Exeter Chiefs' native American branding hangs in the balance as club delays final decision

·3-min read
Sandy Park. - PA
Sandy Park. - PA

The future of Exeter Chiefs’ native American branding hangs in the balance, with the club set to decide over the coming weeks whether or not to scrap its controversial imagery.

After an annual general meeting of members, Exeter’s board of directors will now consult with official partners and independent advisors before taking its next steps.

Telegraph Sport understands that heartfelt speeches were made at the AGM on Wednesday evening. The plan had been for the board of directors to discuss members’ views and come to a decision but, some 24 hours later, the club released a statement suggesting that a consensus had not yet been reached.

It has been reported that as much as 70 per cent of the feedback from members was in favour of a rebrand and that the board of directors are keen to assess the costs involved in doing so.

“After consulting and listening in depth to the membership of Exeter Rugby Club at Wednesday’s annual general meeting, the board of directors will now go away and further consult with its stakeholders, partners and professional advisors to decide what the club will do next in terms of the club’s branding,” it read.

“The board will be meeting within the next few weeks to come to a decision. At this time, the club will be making no further comment.”

Exeter Chiefs for Change, an organisation of Exeter supporters that has fronted a campaign to abandon the imagery, cited the intervention of the National Congress of American Indians (NCAI) earlier this month as it reacted with its own statement.

“The news that the Exeter Chiefs board will make a decision on the future of the club’s racially-inappropriate branding in the next few weeks is not so much a step forward as a tip-toe, but it is nevertheless a move in the right direction,” it read.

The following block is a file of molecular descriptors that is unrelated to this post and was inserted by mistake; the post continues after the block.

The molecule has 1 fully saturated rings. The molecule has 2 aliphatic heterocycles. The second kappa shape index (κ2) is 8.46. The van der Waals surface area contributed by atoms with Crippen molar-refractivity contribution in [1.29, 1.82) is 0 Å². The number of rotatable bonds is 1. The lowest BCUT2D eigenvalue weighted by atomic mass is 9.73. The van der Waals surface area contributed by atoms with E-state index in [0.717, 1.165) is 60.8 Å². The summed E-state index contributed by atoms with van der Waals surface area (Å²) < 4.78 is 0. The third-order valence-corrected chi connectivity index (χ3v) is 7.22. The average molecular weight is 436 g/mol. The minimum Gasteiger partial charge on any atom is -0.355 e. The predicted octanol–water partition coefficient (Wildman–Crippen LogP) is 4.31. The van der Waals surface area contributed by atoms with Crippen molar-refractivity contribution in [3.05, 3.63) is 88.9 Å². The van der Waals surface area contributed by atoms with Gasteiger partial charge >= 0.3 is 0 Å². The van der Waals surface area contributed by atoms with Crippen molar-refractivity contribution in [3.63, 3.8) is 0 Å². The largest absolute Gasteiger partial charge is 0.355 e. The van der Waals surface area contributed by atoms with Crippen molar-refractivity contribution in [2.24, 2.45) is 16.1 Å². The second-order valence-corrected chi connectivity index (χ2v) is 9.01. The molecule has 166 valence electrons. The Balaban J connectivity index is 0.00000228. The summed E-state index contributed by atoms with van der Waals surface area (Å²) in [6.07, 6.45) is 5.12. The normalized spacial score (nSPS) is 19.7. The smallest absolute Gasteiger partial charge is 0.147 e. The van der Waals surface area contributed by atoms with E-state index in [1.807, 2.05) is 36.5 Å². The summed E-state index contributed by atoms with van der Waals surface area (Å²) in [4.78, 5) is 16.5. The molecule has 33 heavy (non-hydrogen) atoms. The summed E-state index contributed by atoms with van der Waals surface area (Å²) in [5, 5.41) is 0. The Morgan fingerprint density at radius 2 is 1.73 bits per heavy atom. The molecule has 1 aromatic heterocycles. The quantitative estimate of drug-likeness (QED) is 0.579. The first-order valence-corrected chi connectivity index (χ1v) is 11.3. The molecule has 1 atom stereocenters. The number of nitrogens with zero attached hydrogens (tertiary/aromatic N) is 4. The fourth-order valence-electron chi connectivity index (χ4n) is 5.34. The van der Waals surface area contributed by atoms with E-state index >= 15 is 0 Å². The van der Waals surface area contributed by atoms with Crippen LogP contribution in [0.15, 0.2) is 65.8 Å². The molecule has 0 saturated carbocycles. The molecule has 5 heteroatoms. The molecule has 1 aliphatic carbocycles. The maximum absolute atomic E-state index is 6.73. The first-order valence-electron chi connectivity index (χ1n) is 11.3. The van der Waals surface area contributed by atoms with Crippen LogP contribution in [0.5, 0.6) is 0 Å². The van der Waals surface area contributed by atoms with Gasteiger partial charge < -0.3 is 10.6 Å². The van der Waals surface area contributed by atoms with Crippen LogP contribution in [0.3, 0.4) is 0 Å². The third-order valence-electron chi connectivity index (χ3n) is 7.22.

“However, this issue has dragged on for long enough: we know fans are fed up with hearing about it and the club must be fed up with being asked about it, but neither will be as fed up as Indigenous peoples are, having to continue tirelessly campaigning for the simple right to not have their culture caricatured and misrepresented.

“Exeter Chiefs is so much more than a logo: there was a long history before it and there will be a long future after it. There’s so much to be proud of with this club and we know no one wants it or rugby to go on being tarnished with this controversy, particularly when we know what devastating effects failing to deal with racial equality issues properly can have on an organisation.”

Exeter adopted native American imagery in 1999, but have faced increasingly loud criticism and calls to abandon it over recent seasons. In July 2020, the ‘Big Chief’ mascot was retired and, last month, Wasps became the first Premiership rival to accuse Exeter of cultural appropriation and urged the Rugby Football Union to consider a ban on faux headdresses that have been worn by supporters.

Speaking to Telegraph Sport on Tuesday, Chris Bentley, who represented Exeter as a player between 20004 and 2012 before taking up a job in their commercial department until 2018, urged the club to consider “global sensitivities” and drop the controversial branding.

“It’s not a hill worth dying on,” he added. “After almost 25 years of that brand, we can say ‘right, now it’s time for a re-brand’ as opposed to seeing this a really difficult thing.”

“The opinions of people from Devon don’t really count in this debate,” he adds. “If the people who we’re making effigies of are saying they’re not happy with those effigies, we should take that into account. In a global marketplace, you have to consider global sensitivities.”

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